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Prevalence and risk factors of HBV and HCV co-infection among people living with HIV in an Egyptian setting.

Author(s):

Mohamed El-Ghitany*, Azza Galal Farghaly and Yasmine Mohammed Alkassabany  

Abstract:


Background: Human immune deficiency virus (HIV), hepatitis B virus (HBV) and hepatitis C virus (HCV) infections constitute a global health concern. They share common modes of transmission, increasing the likelihood of co-infection. Co-infection accelerates viral replication, promotes the progression of chronic liver diseases and challenges antiviral therapy. There are no available data addressing the magnitude of chronic viral hepatitis co-infection in people living with HIV in Egypt. Nor is there a mandate for HCV/HBV screening. This cross-sectional study provides needed data on HBV and/or HCV co-infection in Egyptian people living with HIV.

Subjects and Methods: The study was conducted at the HIV clinic in Alexandria Fever Hospital. The investigation included 168 confirmed HIV cases. All cases were interviewed and tested for HCV-Ab and HBsAg by ELISA.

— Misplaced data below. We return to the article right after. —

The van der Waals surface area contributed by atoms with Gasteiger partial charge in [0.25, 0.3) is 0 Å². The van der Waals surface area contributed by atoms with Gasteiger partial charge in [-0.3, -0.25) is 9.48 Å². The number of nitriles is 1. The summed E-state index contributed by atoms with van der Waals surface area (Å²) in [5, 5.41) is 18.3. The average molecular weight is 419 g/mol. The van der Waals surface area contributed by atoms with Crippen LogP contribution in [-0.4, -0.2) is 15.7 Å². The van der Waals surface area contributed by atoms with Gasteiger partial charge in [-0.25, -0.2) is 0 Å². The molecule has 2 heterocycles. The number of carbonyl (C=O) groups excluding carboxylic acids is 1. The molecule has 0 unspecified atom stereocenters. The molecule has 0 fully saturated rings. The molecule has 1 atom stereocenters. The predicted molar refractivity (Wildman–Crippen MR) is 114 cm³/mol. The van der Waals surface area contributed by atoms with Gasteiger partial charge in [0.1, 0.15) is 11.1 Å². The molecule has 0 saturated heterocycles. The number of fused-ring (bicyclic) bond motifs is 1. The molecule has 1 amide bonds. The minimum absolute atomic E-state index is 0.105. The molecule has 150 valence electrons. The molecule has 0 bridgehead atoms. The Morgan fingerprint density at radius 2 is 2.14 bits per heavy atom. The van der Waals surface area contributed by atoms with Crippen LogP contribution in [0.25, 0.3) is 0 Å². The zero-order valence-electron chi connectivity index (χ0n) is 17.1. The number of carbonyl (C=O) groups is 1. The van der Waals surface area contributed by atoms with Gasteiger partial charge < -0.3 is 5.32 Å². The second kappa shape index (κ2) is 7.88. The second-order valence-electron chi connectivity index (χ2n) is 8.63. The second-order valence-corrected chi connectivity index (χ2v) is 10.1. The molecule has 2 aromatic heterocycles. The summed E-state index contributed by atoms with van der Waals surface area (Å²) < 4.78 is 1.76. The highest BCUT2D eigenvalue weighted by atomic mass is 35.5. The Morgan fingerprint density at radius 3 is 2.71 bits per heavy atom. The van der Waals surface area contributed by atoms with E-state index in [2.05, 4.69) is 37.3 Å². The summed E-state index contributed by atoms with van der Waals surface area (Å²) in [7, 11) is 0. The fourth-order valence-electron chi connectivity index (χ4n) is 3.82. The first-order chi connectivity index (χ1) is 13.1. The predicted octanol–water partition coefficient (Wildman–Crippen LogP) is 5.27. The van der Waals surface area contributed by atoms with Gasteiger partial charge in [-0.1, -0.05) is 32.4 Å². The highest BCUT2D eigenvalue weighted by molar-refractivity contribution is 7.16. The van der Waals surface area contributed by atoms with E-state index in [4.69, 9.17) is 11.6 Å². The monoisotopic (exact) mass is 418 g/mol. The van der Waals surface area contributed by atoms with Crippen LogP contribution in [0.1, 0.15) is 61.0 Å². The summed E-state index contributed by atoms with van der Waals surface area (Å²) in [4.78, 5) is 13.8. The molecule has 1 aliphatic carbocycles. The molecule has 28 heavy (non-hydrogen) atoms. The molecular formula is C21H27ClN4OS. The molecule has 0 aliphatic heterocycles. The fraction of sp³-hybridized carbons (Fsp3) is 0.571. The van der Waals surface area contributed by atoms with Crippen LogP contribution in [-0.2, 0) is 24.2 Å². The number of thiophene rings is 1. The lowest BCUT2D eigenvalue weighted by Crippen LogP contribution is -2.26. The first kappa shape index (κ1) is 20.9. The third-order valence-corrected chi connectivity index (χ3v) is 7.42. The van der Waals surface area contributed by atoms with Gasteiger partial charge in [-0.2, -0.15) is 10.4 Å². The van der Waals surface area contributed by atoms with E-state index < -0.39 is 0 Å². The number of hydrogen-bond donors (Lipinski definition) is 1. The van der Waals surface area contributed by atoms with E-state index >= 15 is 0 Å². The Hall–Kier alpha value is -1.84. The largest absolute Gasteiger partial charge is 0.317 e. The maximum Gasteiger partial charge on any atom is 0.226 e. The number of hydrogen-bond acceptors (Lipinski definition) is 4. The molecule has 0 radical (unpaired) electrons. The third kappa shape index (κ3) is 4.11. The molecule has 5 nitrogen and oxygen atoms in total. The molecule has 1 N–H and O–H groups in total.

Results: There were 52 (31%) persons who were anti-HCV positive. 40 of them had detectable HCV RNA (76.9%). HIV/HCV co-infection was significantly higher among males (40.7%) compared to only (10.9%) among females (OR = 3). History of imprisonment (OR = 4.84, CI: 1.33-17.62), accidental puncture with protruding needle contaminated with blood (OR = 3.35, CI: 0.99-11.72), alcohol use (OR = 3.03, CI: 1.13-8.09) and male gender (OR = 2.96, CI: 0.99-8.88) were all significant predictors for HIV/HCV co-infection. On the other hand, HIV/HCV co-infection was inversely associated with high education level (OR = 0.28, CI: 0.10-0.76). HBsAg was detected in 4 (2.4%), anti-HBc was detected in 49 or 29.2% of HIV patients. Previous HBV infection (positive anti-HBc/negative anti-HBs) was significantly associated with a history of female genital mutilation circumcision, injection drug use, invasive procedures, non-specific fatigue and HCV-Ab seropositivity.

Conclusion: Egyptian people living with HIV have an increased frequency of HCV antibody and HCV infection compared to the general population indicating a higher risk of infection and suggest a higher risk of HCV exposure. Past or present HBV co-infections are also elevated. Routine screening of these viruses in the management protocol of people living with HIV in Egypt is recommended.

Keywords:

HBV, HCV, HIV, co-infection, epidemiology, risk factors

Affiliation:

Tropical Health Department, High Institute of Public Health, Alexandria University, 165 ElHorreya Avenue, Alexandria, Tropical Health Department, High Institute of Public Health, Alexandria University, 165 ElHorreya Avenue, Alexandria, Tropical Health Department, High Institute of Public Health, Alexandria University, 165 ElHorreya Avenue, Alexandria



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